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Israel-Palestine war: Israeli journalist slams army for feeding him false line about Hamas atrocity

Ishay Coen says he did not know why an officer he interviewed 'made up such a horrific' story about babies and children being hung out on washing lines
Israeli soldiers walk among debris in Kibbutz Kfar Aza near Gaza on 27 October (AFP/Fadel Senna)

An Israeli journalist has criticised the Israeli army after he interviewed an officer who falsely claimed Hamas fighters had hung out dead Israeli babies and children on washing lines.

On Tuesday, Ishay Coen posted a video of himself interviewing a soldier who said "babies and children were hung on a clothes line in a row".

The video garnered hundreds of thousands of views on X, formerly known as Twitter, before other journalists cast doubts on the claims.

They pointed out that only one child had been killed in the area where the event was purported to have taken place and that the claim was therefore inaccurate. Others questioned why no imagery of the claim had been provided.

Amid the criticisms, Coen, described as right-leaning by the New York Times, deleted the interview but pro-Israel accounts on X continue to share the clip.

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On Wednesday, Coen responded to the critics, explaining that he deleted his original post based on the complaints he had received and his own investigations that led him to conclude the claim was likely false.

In the post, Coen said that he had been offered the interview by the Israeli army and that officials had approved the video for broadcast, adding that the officer in question continued to insist that the claim was true and even had another witness who could corroborate it.

Haaretz journalist Amir Tibon responded to Coen's post, saying: "There was room to check how many babies were murdered in this kibbutz before the broadcast. This is public information, not military."

"Regardless, this is a disgrace of the IDF spokesman, which causes damage to our credibility at the international level."

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To which Coen replied: "I admit that I didn't think it was necessary to check the truth of a story brought by a lieutenant colonel...Why would an army officer make up such a horrific story? I was wrong."

In a later screenshot of a WhatsApp conversation, Coen appears to have raised concerns about the claim with an Israeli army spokesperson, who says:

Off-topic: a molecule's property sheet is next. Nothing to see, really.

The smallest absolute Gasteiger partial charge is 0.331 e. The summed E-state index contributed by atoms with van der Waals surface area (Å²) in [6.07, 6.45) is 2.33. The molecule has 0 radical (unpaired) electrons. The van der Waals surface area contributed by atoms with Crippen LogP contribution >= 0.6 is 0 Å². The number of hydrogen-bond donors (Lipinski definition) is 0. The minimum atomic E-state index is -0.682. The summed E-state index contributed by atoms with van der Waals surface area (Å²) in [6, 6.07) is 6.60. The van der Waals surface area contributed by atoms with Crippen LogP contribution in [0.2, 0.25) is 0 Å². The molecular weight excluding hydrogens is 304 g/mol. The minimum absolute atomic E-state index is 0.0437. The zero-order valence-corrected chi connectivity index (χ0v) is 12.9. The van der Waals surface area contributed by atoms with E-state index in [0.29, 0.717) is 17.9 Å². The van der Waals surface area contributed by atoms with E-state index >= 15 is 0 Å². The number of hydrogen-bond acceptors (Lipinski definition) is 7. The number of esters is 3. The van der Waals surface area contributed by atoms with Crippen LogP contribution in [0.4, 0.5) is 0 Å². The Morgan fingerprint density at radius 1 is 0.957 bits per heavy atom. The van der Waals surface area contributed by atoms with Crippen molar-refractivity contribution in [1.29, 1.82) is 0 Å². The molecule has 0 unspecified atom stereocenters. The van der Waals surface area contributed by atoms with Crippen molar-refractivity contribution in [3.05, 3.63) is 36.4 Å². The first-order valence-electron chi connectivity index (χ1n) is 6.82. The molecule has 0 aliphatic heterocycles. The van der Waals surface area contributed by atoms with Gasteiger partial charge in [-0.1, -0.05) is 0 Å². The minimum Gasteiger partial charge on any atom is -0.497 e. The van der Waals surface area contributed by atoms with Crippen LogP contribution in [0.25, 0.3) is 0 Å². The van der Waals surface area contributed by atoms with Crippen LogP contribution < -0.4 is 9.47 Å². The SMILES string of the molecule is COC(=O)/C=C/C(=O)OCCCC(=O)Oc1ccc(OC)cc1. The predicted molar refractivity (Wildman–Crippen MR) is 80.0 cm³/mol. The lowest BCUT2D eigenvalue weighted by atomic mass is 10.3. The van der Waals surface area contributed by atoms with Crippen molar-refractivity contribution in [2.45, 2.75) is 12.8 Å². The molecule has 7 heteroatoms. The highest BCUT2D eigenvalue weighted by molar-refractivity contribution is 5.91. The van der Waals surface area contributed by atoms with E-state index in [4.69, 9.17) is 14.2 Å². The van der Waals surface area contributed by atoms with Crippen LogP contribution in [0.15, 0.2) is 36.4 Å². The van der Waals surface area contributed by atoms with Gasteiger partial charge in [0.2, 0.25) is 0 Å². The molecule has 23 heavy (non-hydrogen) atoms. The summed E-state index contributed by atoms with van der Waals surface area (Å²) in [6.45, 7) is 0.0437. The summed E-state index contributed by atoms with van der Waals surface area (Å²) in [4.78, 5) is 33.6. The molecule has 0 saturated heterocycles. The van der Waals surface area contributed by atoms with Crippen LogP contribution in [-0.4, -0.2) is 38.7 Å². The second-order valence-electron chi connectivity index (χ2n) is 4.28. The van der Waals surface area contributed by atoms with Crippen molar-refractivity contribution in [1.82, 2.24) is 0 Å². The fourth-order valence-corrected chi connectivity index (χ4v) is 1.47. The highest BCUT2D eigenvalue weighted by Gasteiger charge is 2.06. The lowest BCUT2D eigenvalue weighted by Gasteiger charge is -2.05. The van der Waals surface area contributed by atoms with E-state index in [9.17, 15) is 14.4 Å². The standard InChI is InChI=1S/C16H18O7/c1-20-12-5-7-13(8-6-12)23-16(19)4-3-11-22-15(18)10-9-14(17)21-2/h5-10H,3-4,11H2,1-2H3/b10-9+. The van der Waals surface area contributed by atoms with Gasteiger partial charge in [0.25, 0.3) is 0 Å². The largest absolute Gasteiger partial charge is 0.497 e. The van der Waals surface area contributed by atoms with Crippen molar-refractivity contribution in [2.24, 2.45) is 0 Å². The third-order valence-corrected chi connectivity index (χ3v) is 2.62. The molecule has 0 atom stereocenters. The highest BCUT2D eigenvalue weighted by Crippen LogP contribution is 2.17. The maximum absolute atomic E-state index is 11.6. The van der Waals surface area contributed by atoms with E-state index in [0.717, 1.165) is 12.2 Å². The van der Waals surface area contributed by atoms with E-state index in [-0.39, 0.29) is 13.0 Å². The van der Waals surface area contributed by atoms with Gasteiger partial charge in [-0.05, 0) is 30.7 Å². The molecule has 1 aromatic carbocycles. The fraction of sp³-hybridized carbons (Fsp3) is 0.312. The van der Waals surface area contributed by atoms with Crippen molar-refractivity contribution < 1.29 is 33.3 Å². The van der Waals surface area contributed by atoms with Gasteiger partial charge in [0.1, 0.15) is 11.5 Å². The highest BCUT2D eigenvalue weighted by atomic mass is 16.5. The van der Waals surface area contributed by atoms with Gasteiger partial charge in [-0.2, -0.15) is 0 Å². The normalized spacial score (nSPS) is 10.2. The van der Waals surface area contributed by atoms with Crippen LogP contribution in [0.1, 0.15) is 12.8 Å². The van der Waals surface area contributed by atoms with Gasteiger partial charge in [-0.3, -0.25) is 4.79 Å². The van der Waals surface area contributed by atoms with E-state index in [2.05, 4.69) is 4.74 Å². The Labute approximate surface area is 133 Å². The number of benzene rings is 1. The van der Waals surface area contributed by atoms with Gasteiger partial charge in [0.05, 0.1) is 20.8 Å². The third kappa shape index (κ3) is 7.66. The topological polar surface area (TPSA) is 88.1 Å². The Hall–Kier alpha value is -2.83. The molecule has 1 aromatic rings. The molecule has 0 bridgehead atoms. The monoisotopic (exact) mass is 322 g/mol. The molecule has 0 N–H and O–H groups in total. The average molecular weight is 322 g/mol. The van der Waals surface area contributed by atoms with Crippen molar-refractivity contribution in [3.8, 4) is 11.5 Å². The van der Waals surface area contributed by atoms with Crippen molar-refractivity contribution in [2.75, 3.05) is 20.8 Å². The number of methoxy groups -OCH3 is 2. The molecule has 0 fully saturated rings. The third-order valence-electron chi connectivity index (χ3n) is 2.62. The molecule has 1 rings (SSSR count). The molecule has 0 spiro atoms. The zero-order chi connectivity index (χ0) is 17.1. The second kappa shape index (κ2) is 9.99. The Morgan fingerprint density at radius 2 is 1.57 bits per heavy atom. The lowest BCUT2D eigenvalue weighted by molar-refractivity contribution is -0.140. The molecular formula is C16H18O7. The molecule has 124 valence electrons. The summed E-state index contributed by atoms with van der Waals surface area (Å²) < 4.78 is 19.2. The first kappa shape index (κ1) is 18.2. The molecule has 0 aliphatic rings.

"The officer serves as a reserve police officer. He arrived at a large number of scenes after the attack and was exposed to many difficult scenes as part of his duties. The details of the incident will be discussed with the officer and it will be made clear to him that events whose details are vague and unofficial should not be described."

Disputed claims

The Hamas-led surprise attacks on border posts, communities and a rave on 7 October killed around 1200 people, mostly civilians.

In the absence of an official Israeli list of the victims, Haaretz has produced a list of confirmed fatalities from the 7 October attack, including almost 800 civilians and 59 police. The list is not complete as forensic work continues, but includes more than 30 children.

A number of claims have been made by Israeli officials and commentators about alleged Hamas atrocities on 7 October that remain unverified or have been proven false.

The most infamous of these is the claim that Palestinian fighters had beheaded babies during their attack on southern Israel on 7 October.

That claim was repeated by US President Joe Biden, who said he had seen images of the dead children despite no images of the purported atrocity being known to exist.

White House staffers had reportedly advised the president against repeating the claim given the lack of verified evidence.

Other claims that have not been proven include one in which an Israeli paramedic claimed that Hamas fighters had baked a baby in an oven.

An Israeli rights group this week released a preliminary report on allegations of sexual violence and rape during the 7 October attack.

This article is available in French on Middle East Eye French edition.

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